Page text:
The ground floor of the Edwardian Commercial-style building housed Brown’s portrait studio and other businesses including a printing and stationary store and a men’s clothing store. His enlargement department and picture framing factory were located in the basement, while the upper floors were offices and apartments. The following year, an addition the same size was constructed adjacent to it, making the total frontage 66 feet.
Brown’s business flourished for the couple of years but then faltered during the First World War. He was foreclosed upon by the Dominion Life Assurance Company in 1920 and Credit Foncier took title to the building. Its name was changed to the Brighton Block, and it survives to this day.
In 1947 Brown sold his collection of more than 50,000 negatives and 11,000 prints to the Provincial Archives of Alberta. The collection comprises photos he took, along with those of more than a dozen pioneer photographers, including Boorne, May and Mathers. Brown died on January 5, 1951, at the age of 73.
The photos, the Highlands house he called home around 1919 and the Ernest Brown Block have survived to provide a remarkable snapshot of a time when Edmonton was a booming city, reaching earnestly for the future.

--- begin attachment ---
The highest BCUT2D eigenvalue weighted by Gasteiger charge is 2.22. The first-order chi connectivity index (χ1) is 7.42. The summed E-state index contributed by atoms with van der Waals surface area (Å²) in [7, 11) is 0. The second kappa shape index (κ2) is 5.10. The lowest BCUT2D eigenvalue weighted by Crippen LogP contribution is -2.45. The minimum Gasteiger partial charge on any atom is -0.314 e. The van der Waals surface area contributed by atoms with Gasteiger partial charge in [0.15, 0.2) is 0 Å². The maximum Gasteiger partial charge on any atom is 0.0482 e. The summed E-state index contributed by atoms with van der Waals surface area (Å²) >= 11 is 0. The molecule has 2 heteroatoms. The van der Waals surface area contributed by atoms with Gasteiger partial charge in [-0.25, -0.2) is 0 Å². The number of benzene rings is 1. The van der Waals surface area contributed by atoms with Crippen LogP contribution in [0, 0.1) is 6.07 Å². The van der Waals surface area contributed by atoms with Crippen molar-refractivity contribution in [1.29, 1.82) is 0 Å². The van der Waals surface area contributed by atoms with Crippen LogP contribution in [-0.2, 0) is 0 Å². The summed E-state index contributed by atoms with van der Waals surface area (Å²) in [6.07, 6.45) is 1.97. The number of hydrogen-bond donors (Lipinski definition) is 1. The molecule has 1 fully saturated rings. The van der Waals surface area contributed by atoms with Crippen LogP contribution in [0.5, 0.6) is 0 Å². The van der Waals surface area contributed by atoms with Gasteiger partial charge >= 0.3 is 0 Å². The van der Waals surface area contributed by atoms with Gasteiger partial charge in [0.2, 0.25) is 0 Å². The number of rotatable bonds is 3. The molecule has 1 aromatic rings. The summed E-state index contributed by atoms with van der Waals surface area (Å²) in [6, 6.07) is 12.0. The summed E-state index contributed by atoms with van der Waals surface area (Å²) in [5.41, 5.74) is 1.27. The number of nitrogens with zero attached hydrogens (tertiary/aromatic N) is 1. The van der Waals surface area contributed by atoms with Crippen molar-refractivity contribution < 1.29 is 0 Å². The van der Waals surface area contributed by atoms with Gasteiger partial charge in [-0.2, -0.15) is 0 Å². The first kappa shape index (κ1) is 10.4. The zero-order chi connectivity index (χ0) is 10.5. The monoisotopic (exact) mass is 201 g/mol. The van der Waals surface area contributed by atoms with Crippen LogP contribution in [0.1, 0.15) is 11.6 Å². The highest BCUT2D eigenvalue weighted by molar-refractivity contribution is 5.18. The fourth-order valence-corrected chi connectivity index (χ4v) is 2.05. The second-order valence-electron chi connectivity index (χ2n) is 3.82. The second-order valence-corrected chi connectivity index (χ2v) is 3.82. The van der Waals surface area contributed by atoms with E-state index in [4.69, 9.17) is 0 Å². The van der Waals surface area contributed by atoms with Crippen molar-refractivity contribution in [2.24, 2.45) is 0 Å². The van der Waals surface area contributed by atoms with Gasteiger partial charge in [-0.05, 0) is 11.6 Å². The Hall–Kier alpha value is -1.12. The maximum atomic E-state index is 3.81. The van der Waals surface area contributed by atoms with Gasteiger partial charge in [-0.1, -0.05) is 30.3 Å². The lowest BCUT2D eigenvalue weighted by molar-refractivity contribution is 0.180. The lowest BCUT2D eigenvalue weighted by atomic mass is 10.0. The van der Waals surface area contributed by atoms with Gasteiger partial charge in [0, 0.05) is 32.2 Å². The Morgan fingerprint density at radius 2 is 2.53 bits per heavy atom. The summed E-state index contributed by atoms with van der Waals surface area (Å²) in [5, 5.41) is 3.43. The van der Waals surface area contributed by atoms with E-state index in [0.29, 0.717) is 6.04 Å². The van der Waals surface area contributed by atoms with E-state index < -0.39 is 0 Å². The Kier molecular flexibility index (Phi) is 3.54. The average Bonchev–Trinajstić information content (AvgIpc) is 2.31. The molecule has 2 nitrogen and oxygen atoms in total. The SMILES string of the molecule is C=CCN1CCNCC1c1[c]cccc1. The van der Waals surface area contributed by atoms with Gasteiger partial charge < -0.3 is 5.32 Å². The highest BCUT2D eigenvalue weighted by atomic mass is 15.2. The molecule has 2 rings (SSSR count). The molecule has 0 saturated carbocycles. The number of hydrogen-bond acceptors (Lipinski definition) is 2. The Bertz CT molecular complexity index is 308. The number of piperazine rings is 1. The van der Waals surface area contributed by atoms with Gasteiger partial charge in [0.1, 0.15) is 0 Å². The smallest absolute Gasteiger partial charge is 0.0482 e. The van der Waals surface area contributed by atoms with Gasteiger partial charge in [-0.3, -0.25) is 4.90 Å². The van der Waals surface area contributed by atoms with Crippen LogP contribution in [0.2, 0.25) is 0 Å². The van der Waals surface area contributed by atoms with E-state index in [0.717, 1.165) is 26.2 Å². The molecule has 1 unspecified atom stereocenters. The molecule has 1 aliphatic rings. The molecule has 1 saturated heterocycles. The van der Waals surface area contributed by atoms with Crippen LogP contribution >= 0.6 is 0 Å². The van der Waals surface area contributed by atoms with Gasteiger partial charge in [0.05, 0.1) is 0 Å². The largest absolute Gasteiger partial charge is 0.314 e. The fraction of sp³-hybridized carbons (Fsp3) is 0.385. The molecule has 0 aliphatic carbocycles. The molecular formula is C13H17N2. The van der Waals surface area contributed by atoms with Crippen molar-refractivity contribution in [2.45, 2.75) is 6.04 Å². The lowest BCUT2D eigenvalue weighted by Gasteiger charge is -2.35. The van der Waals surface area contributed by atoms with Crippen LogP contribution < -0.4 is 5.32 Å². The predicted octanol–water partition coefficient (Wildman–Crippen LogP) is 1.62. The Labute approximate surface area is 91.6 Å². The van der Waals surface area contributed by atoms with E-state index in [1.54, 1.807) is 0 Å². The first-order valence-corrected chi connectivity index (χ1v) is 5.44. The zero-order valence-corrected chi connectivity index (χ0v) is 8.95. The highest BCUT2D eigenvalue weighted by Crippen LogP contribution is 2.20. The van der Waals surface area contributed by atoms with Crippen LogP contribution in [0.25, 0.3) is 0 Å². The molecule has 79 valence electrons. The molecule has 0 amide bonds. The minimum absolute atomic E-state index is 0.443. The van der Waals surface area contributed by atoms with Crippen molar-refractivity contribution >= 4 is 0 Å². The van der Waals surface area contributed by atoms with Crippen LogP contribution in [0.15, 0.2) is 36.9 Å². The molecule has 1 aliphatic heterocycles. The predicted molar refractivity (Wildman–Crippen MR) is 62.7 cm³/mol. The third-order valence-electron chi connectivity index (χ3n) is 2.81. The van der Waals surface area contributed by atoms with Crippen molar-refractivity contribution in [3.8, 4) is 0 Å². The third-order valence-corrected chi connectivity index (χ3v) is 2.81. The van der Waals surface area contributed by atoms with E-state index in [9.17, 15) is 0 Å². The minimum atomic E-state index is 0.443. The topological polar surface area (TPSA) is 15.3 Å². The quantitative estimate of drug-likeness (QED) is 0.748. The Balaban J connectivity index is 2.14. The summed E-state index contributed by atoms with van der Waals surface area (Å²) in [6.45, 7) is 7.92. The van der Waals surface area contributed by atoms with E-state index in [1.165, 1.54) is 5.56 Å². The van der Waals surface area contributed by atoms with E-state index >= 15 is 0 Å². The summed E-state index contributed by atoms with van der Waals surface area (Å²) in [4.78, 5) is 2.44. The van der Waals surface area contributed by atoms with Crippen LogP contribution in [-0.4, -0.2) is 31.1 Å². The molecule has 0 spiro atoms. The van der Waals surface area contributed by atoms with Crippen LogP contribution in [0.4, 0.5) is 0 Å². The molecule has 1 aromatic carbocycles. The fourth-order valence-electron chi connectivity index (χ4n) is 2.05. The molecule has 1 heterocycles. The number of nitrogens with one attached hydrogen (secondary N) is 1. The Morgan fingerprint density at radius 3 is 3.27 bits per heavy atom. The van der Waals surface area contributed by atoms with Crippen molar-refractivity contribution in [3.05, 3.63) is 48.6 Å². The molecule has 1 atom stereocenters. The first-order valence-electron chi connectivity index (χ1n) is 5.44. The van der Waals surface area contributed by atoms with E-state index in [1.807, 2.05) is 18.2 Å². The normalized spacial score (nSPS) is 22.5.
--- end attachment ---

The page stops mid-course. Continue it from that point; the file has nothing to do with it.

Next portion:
Gladys Reeves was born in 1890 in Somerset, England, and moved with her family to Edmonton in 1904. She was barely 15 when she began work as a receptionist for Brown in 1905 at his Jasper Avenue office. It was the start of a 46-year-long collaborative partnership.
Reeves established her own photographic studio in 1920 called The Art League, and was reputed to be the first woman west of Winnipeg to operate her own studio. Nine years later, fire destroyed the studio and its contents, which sadly included many of Brown’s negatives that were being stored for him while he worked in Vegreville.
With help from Brown and her colleagues, Reeves got her business going again with a studio over the Empress Theatre at 10131 Jasper Avenue. The studio remained open until 1950, offering commercial photography and portraiture. Together she and Brown developed a school program using his collection of historical photographs.
Reeves was renowned for her community work, and her interest in gardening and horticulture. For more than 20 years, she served as a board member of the Edmonton Horticultural Society and in 1928 became the society’s first woman president.
She was also a driving force behind the Edmonton Tree Planting Committee, which coordinated the planting of more than 5,000 trees on boulevards in Edmonton in 1923. She died in Edmonton on April 26, 1974, at the age of 83. Like Brown, her collection of documents and images was acquired by the Provincial Archives of Alberta.
Other early Edmonton photographers included Mortimer Burgess, who arrived from England in 1906, and Percy Byron and Gustave May, who started their Byron-May Company in 1907. Frederick Glen McDermid’s McDermid Engraving Company went into business in 1913, Alfred Blyth began taking photos in 1917, and Hubert Hollingworth was snapping shots by 1924.